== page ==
However, when “Renfaires” became big-money, corporate-owned enterprises, those elements, um…came to the fore, and the amazing coolness of actually re-creating a voyage to another time got supplanted by crass, lowbrow entertainment. Pretty quickly, all sorts of stuff inappropriate to the period was allowed, patrons got the idea that the Faire was a costume party where you could wear anything, and goods for sale began featuring quite a lot of mass-produced crap. A long slide in all standards of quality had begun.

But then, into this howling wasteland of avarice, there strode a Man. And a Woman. With a Vision. (Probably several of both, I’m unclear on the specifics.)

Enter Rydell Downward, Claudia Laughter and an associated crowd of longtime Renaissance Faire performers who still carried the values of historicity, excellence in immersion theater, and overall Goodness and Virtue.

(Okay, Goodness, anyway. They’ll probably read this.)

Founders of the Guild of St. George, these folks take their costuming, history, and craft as performers seriously. And get this: for the first time, at Much Ado About Sebastopol, they can actually do a Renaissance Faire the way it should be done, because the whole thing is a charitable benefit for local schools.

They—okay, we; I’m one of ’em—don’t have a corporate profit motive breathing down our necks. And as a result, we’re doing a Renaissance Faire unlike any other, a lovely jewel of enjoyment and wonder, right here in Ives Park in Sebastopol.

Meet the villagers of the little town of Fenford, come to celebrate their harvest fair at Michaelmas! Encounter Will Shakespere, and ask him why he can’t settle on a spelling for his name. See how the folk of Fenford, high-born and low-, live their lives. Hear music of the period, interact with characters from history. See hilarious stage shows. Treat yourself and your kids to fun and educational demonstrations of craft and art. Shop fer stuff. Marvel at period clothing of every class. Ruffs! Partlets!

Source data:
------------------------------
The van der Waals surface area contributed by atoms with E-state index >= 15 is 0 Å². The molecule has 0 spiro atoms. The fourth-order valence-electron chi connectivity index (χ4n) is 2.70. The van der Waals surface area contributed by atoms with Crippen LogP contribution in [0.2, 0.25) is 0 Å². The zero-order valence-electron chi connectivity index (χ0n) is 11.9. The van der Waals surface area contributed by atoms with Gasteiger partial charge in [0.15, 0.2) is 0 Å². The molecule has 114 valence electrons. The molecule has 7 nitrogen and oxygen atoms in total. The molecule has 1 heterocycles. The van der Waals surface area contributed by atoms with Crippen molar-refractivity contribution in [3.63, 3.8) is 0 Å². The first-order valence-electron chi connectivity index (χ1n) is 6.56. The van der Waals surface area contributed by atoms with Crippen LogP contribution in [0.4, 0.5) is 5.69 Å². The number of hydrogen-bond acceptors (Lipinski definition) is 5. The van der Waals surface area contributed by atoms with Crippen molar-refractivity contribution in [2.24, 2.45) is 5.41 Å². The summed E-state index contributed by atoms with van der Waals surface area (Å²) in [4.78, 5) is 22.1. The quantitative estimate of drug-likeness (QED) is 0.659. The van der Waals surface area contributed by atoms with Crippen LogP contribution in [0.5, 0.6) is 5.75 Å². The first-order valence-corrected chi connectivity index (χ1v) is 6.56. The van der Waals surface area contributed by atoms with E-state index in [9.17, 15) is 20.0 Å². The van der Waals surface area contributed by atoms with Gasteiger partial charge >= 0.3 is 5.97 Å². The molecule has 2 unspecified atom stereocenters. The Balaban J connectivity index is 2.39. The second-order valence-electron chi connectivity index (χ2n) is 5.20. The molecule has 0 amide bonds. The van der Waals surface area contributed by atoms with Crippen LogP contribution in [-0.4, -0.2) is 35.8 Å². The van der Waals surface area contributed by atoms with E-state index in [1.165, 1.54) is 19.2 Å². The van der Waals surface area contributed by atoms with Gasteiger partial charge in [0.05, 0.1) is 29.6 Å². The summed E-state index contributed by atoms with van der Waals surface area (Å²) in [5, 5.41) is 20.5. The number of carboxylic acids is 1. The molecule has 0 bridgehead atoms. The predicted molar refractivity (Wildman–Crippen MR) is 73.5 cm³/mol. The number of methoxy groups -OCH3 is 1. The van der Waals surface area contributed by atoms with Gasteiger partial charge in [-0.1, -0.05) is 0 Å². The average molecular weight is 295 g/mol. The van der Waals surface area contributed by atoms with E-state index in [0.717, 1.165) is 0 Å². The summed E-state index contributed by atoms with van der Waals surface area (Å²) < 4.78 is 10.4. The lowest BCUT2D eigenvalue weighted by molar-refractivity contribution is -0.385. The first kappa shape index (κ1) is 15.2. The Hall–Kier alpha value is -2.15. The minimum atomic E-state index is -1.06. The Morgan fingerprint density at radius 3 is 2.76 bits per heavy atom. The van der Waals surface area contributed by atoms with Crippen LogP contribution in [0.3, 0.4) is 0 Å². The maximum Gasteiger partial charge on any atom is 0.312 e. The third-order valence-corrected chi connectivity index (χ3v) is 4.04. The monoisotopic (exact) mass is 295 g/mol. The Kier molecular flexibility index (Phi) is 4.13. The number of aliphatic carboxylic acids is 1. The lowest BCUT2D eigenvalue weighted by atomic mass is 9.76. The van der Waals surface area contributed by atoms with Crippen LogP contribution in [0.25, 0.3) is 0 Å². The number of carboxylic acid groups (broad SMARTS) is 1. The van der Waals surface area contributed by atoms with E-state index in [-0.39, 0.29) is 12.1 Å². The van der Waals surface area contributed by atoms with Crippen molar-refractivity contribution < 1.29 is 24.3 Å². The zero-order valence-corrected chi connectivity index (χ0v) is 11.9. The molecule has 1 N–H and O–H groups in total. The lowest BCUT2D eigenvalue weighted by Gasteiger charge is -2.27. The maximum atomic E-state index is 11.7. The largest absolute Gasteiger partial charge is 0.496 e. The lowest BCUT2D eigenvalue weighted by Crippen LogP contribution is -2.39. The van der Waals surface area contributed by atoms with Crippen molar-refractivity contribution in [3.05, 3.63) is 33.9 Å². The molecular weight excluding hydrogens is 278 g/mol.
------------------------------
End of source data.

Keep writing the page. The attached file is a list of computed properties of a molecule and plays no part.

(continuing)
Ogle the Queen, and sing the timeless song:

Ogle our gracious Quene,
Ogle our towhead Quene,
Yep, that’s the Quene.
Let her reign glorious O’er Court uproarious,
Now sing in tones stentorious: Ogle the Quene!

Admission on Saturday 9/22 will also allow you to stay for a special performance and live auction from 6pm to 10pm at the main stage and Pip ‘n Vine Tavern, featuring Aries Fire Arts Collective.

Anyway, you get the idea. It’s too cool for school…though in actuality, it’s for the schools.

Ah, irony. What fools these mortals be.

UPDATE: Mr. Downward informs me that this event sprang from a Renaissance Faire-type event for 7th graders which has been organized for several years now by Sebastopol teacher Andrea Hagan, who began this activity to reinforce California curriculum standards for 7th grade history/social studies. She approached the aforementioned sticklers for quality, resulting in Much Ado About Sebastopol.

So let me extend some credit to Ms. Hagan, and thanks for the opportunity to do one of these things with the proper set of priorities. If you have kids, BTW, there is a program of fun and educational activities in which you and they can participate to get the most out of your day in the Village of Fenford.

I hope to see you there! I play Elizabethan madrigal composer Thomas Morley, a social climber from humble roots who wears an elegant–but hopelessly out of fashion–set of used clothing. I’ll be the guy in black and silver, with the counting staff.